n+1 looks at Slacker at 20. Also, Slacker is fucking 20?!?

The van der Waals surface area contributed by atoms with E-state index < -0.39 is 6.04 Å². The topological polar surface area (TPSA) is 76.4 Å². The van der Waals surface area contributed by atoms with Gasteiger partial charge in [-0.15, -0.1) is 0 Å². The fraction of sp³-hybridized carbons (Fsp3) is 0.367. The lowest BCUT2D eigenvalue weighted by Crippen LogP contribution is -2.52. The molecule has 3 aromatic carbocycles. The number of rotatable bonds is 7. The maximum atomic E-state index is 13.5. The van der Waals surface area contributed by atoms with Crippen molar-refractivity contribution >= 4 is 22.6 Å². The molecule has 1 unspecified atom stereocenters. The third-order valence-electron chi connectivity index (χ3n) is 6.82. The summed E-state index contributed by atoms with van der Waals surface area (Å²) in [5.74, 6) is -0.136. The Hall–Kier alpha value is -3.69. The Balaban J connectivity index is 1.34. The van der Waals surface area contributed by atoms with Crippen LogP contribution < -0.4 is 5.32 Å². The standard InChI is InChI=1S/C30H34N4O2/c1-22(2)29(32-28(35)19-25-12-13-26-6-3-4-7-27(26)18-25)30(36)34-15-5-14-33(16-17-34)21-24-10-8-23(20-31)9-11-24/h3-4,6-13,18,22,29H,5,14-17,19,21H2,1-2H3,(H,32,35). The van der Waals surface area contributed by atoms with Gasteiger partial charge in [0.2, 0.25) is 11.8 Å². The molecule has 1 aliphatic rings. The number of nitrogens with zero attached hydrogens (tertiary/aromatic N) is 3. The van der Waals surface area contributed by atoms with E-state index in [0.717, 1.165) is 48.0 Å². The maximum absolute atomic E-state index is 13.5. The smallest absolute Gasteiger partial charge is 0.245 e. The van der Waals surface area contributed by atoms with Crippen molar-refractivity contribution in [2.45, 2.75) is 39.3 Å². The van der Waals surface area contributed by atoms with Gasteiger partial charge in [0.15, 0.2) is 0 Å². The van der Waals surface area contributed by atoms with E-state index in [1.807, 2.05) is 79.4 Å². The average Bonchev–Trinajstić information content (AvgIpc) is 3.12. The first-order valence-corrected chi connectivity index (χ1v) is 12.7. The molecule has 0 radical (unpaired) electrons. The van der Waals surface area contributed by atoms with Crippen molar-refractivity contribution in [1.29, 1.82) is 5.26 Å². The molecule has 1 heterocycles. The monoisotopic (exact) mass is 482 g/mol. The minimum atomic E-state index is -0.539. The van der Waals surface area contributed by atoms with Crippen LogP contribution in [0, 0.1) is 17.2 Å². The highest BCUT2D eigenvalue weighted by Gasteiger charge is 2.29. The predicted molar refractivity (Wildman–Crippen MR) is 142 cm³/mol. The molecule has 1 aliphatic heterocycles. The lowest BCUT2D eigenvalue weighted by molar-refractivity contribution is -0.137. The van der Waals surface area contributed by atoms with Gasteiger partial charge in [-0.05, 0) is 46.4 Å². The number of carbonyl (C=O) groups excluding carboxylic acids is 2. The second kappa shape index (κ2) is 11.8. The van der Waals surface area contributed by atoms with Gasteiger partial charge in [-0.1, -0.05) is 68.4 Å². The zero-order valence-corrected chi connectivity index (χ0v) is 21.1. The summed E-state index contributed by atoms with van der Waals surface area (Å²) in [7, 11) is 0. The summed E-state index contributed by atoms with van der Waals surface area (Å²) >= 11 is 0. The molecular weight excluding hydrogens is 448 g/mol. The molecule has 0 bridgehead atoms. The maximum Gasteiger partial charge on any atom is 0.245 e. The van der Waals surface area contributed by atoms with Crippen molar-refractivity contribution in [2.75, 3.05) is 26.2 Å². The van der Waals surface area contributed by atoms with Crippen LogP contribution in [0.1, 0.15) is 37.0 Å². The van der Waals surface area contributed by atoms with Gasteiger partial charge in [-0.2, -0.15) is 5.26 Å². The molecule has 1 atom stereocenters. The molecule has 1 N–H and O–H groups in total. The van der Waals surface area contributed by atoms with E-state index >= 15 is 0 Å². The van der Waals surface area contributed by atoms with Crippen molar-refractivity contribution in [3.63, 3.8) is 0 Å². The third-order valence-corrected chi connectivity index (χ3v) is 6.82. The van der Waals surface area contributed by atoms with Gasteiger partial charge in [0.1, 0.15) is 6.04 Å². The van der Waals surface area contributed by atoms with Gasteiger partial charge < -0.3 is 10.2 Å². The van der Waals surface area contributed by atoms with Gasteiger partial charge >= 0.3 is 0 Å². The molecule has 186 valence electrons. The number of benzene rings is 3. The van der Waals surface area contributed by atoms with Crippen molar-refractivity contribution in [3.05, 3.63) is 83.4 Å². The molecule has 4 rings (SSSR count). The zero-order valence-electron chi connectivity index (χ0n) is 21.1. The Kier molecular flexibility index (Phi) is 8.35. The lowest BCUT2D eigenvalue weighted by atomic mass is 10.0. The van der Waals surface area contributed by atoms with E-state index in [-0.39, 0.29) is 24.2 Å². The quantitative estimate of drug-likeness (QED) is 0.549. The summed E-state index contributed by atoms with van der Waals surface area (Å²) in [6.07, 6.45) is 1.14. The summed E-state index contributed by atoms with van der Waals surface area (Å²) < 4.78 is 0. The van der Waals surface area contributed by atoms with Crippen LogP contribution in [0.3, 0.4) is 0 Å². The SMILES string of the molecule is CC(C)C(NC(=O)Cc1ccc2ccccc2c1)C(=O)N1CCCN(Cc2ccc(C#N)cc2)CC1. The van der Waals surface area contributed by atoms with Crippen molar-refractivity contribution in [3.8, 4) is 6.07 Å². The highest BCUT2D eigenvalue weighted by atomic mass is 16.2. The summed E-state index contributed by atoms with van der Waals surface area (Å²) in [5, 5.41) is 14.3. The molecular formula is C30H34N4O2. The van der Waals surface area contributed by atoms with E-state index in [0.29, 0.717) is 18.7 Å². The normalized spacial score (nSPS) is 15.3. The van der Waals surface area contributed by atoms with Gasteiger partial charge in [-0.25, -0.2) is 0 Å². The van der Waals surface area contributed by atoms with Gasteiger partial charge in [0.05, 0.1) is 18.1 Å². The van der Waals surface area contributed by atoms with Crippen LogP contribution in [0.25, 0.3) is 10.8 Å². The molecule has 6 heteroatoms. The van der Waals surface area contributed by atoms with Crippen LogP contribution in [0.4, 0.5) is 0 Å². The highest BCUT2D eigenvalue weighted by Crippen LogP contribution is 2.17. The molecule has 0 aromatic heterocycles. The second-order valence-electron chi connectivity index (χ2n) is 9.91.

Youth culture, and the parameters of cultural rebellion, have always been defined by market forces. The lush alternative landscape of the mid and late ‘90s, fed by the tech boom and Clinton surplus cash, was like a historical indolent child, at liberty to rebel because it had been given everything. The early ‘90s depicted in Slacker feel closer to our current epoch—the recession-tainted youth aimlessly wandering the streets, emailing their resumes into the void. But watching the film today, one can’t help but feel a certain if they only knew forbearance for the naively innocent radicalism of the time—the way they compared George H. W. Bush to Hitler, they way they casually drop slogans like “Remember, terrorism is the surgical strike capability of the oppressed!” The dilemmas the youth of the late ‘90s faced—do I vote for Gore or Nader? is it ethical to drink corporate coffee? should I take the high-paying dot-com job or remain unemployed and detached?—seem privileged compared to the periods that came before and after.